We reached the campsite at 2:00 and were exhausted. Today trekking was not on high altitude and the heat was draining out all our energy reserves. We had lunch and took some rest. You can take a stroll around the campsite or make a visit to the settlement below. In the evening we lit a campfire and after dinner went off to sleep.
Day 5: Pana to Dakwani 7 hours, 11800 ft
Our destination for today was Dakwani at the foot of Kuari Pass. After breakfast we packed our bags and set off for Pana top. It is 2 km to the top of the ridge and is a moderate level hike and takes almost one hour. The advantage of camping above the village over the home stay is that you are already midway into the long hike to Pana top. We met a shepherd carrying his flock to the meadows for seasonal grazing. From the top of the ridge take right turn over level track through the forests of rhododendrons. The track ends into the vast open meadow of Sartoli which serves as a camping site as well as a good pasture ground for sheep and cattle. It is common to find shepherds with their flock dotting the landscape. From here Kuari pass can be seen in the distance dominating the horizon.
Relax on the gentle meadow after the long march from Pana. The trail from Sartoli gently climbs down through the forests. Follow the descending trail for a couple of kilometres to a place called Domabhiti. There is a small stream running down the slope and with a pool over it. The final descend to the pool is over a narrow path and very steep. The path is covered with scree and one needs to be careful on this stretch. A pair of walking stick comes very handy at this point. The stream provides a good opportunity to refill your water bottles. From this point there are two consecutive spell of steep ascends to be made of which the first is very steep indeed. Cross the stream over the concrete bridge and start to climb the steep trail in a series of switchbacks to the ridge top. Finally on the top of the ridge the trail flattens out and rhododendron trees abound everywhere. You are now at close to 10000 feet and can feel the cool breeze. From here the trail climbs gently through the rhododendron forests and goes past another stream. If you are doing this trek in the booming season (late April to Mid May) the entire forest lights up in a fiery red color. But at end of May all we could find was dead flowers. The forest also provides a good opportunity to spot birds. From here it is no more than 40 minutes to the campsite of Dakwani.
At Dakwani the tree line ends and the air becomes chilly. You need to be in heavy woollens here. It is a desolate place and you are in the company of shepherd and their flocks. Notice the trail to Kuari Pass climbing the ridge in a series of curves. Water is available on the trail to the pass from Dakwani. We had lunch with Maggie and soup. Meanwhile Dev and Sheroo started preparing dinner. The night was much colder here compared to last few days. We finished dinner and slept early hoping to start soon after sunrise the next day.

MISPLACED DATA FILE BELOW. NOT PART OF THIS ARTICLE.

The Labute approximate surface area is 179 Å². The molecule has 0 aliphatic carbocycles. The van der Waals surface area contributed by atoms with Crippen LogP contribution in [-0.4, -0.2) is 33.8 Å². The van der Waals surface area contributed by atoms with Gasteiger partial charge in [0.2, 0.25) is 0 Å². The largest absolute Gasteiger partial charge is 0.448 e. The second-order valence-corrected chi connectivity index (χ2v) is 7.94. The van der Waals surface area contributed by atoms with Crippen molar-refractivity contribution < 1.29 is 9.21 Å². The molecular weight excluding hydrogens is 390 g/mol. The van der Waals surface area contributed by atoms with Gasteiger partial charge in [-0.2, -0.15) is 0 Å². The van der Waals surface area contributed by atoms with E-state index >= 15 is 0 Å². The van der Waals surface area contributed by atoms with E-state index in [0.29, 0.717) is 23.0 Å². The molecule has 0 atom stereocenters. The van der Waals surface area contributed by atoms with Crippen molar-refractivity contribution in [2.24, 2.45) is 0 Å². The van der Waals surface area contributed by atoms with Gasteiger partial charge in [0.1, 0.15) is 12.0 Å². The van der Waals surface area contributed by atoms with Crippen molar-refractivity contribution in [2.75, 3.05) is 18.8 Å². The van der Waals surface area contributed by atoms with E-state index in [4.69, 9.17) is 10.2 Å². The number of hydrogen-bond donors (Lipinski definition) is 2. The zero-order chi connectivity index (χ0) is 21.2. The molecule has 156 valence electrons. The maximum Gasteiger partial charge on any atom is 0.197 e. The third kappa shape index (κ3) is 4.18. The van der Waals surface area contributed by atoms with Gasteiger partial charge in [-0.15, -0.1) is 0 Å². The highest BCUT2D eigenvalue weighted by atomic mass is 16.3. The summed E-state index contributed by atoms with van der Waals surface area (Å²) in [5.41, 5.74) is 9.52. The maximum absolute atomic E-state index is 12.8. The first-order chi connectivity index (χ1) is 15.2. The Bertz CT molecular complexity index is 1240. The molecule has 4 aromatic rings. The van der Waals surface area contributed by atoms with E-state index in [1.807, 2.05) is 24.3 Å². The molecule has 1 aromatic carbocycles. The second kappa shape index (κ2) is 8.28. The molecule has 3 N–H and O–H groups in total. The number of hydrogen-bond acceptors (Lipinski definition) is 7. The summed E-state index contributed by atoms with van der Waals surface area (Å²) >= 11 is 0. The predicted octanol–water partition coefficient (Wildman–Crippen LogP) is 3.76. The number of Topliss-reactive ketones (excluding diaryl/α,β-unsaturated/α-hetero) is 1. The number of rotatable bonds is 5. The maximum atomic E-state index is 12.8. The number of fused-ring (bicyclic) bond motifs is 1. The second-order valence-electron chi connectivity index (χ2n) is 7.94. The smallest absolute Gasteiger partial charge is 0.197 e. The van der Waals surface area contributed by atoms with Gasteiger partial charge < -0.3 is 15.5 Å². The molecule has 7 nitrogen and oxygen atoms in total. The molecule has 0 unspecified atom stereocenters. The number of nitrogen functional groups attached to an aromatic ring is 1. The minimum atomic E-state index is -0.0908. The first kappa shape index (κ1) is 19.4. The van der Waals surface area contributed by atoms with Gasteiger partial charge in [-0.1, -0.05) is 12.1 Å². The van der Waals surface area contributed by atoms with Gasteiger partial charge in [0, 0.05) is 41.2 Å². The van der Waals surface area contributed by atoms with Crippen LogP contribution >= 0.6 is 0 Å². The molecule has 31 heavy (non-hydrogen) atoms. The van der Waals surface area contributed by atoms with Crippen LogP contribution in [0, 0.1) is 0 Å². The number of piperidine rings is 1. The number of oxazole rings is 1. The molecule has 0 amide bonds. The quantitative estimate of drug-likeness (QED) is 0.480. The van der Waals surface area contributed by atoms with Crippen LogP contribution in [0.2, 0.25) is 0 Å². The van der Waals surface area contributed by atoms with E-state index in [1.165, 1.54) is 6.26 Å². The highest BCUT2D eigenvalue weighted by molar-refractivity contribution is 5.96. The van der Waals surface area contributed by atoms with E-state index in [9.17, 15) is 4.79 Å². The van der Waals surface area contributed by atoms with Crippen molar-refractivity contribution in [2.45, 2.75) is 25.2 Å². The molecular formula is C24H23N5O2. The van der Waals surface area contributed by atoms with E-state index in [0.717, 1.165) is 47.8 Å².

Day 6: Dakwani to Auli via Kuari Pass (13500 ft) 11 hours, 8500 ft
Today is a long day as we started at 6:30 from Dakwani and ended the day at Auli campsite at 5:15 in the evening. I woke at 5:00 and started to get ready. Meanwhile Dev and Sheroo were busy preparing breakfast. It was planned that we would be having breakfast on the top of Kuari Pass. We started from Dakwani at 6:30. Dev and his team were to pack camp and join us on the pass. The trail from Dakwani goes straight over level ground for around two hundred meters and then begins to climb on the ridge above the campsite in a zig-zag fashion. We reached the bottom of the steep climb to the pass relatively fast. In here one feels surrounded by awe inspiring tall and ridged steep cliffs. Soon the trail became steep and our pace slowed down. We took occasional breaks on the steep ridge. The pass can be seen as an arc on top. It looks deceptively close but is actually still far away. We spotted a Himalayan Monal on the adjacent ridge looking at us bewildered. They are brightly coloured especially the male ones and are the state bird of Uttarakhand. It took us an hour and twenty minutes to reach the top by around eight but sadly the sky was not clear and was hazy. But yet, we could see that the whole skyline up ahead was composed by majestic snow clad peaks. These are some of the tallest peaks in Garhwal Himalayas and in India. Kamet, Neelkanth, Hathi-Ghoda parvat, Chaukhamba etc are some of the major peaks partially visible today. Meanwhile the team of Dev had also reached the pass. The pass is marked by a cairns where we offered a small puja and also shared prasad. We then had breakfast of puri and subzi.